Wednesday, January 30, 2008

You Are Never Too Young to Retire

Several Australian studies conclude that the best indicators of whether individuals will find retirement easy are their ability to cope financially, their satisfaction with life as a whole prior to retirement, and their ability to retire at the time preferred. In the event that you are still working, but looking forward to retirement, it’s important to pay close attention to all three factors, particularly the last one.

Retiring at the right time is not always the easiest thing in the world to pull off. Even so, some people are able to retire much closer to the ideal time than others. In 1996, Dianne Nahirny retired from full-time employment so that she could escape from the hectic pace of the corporate world. Interestingly, the Hamilton, Ontario, resident was only thirty-six at the time. More interestingly, she had never made more than $20,000 a year.

Note: The above is excerpted from the book How to Retire Happy, Wild, and Free.

Note: See retirement quotes and sayings at:

The 237 Best Things Ever Said about Retirement

Sunday, January 6, 2008

Fun Ideas for Retirees and Retirement Quotes to Help You Retire Happy, Wild, and Free

The item below was sent to me by George Fulmore, a San Francisco Bay resident who has reviewed many retirement books and loves my The Joy of Not Working, calling it the best retirement book ever written. (I disagree with George. I agree with the reviewer who called How to Retire Happy, Wild, and Free the World's Best Retirement Book.)

How to Have More Fun as a Retiree
Working people frequently ask retired people what they do to make their days interesting.

Well, for example, the other day I went downtown and into a shop. I was only there for about 5 minutes, and when I came out there was a cop writing out a parking ticket.I said to him, "Come on, man, how about giving a retired person a break?" He ignored me and continued writing the ticket. I called him a "Nazi." He glared at me and wrote another ticket for having worn tires.

So I called him a "doughnut-eating Gestapo." He finished the second ticket and put it on the windshield with the first. Then he wrote a third ticket. This went on for about 20 minutes. The more I abused him the more tickets he wrote.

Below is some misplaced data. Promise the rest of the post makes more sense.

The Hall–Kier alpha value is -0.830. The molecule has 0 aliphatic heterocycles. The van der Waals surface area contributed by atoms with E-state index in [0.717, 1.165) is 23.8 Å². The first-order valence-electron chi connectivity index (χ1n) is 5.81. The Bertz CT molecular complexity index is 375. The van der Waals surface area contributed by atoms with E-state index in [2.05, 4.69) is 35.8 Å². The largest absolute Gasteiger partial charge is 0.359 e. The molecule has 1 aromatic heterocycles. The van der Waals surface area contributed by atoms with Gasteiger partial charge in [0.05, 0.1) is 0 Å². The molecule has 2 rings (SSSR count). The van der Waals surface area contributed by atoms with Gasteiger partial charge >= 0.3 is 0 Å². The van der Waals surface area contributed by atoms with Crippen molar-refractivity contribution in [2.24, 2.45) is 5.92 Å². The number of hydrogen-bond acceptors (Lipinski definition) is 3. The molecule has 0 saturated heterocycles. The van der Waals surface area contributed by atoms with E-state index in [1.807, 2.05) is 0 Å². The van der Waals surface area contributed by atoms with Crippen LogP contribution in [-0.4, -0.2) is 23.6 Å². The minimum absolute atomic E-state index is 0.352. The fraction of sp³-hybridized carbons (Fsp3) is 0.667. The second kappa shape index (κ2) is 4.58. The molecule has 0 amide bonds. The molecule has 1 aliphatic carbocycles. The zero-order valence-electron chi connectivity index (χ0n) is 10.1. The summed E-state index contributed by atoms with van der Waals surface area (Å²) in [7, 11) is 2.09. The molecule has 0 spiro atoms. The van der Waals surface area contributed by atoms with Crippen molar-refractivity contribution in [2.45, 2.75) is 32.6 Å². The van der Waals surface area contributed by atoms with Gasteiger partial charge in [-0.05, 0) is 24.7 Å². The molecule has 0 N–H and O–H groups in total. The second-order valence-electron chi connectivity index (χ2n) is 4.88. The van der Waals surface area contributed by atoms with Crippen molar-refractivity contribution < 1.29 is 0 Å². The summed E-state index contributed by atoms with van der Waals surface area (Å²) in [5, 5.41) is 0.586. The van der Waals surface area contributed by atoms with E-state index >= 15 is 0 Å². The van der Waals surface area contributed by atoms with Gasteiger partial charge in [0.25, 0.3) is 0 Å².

Personally, I didn't care. I came downtown on the bus, and the car that he was putting the tickets on had a bumper sticker that said "Guliani in '08."

I try to have a little fun each day now that I'm retired. It's important to my health.

Tuesday, January 1, 2008

Retirement Planning Magic: Don't Make Retirement the End of Life!

In the course of a lifetime people pick up the knowledge and skills to build careers, raise their families, and accumulate material possessions. But not much of that prepares them for life in retirement. How do they handle leisure time? How do they keep their minds in tiptop shape? How do they adjust to a life without structure and purpose?

Fact is, retirement planning for the separation from work requires mental and spiritual planning more than most people realize. A long-term retirement plan to achieve your retirement goals is essential if you want a meaningful and productive retirement. The degree to which you plan beforehand how you are going to spend the bulk of your free time will determine how much fulfillment you experience in retirement.

When happy and successful retirees are asked what advice they would offer to a person just entering retirement, most will respond with a variation of: When it comes to retirement planning, spend as much — or considerably more — time thinking about how you will utilize your days and months as you do contemplating your finances.

  • Take the time to find what you really want to do with your life.
  • Establish a good work/life balance many years before you retire and zealously maintain it - refrain from working on weekends
  • Maintain optimum health while you are working.
  • Be open to learning new things at work and in your personal life.
In short, retiring happy means being engaged to the full level of your mental and physical ability. More than any time in your life, retirement is an opportunity to enjoy the moment for all its worth. By living in the moment, and appreciating it, you too can make retirement the best years of your life. All told, you should make retirement the beginning of life — not the end!
Note: The above article is adapted from the two retirement books 1001 Ways to Enjoy Your Retirement and How to Retire Happy, Wild, and Free by Ernie J. Zelinski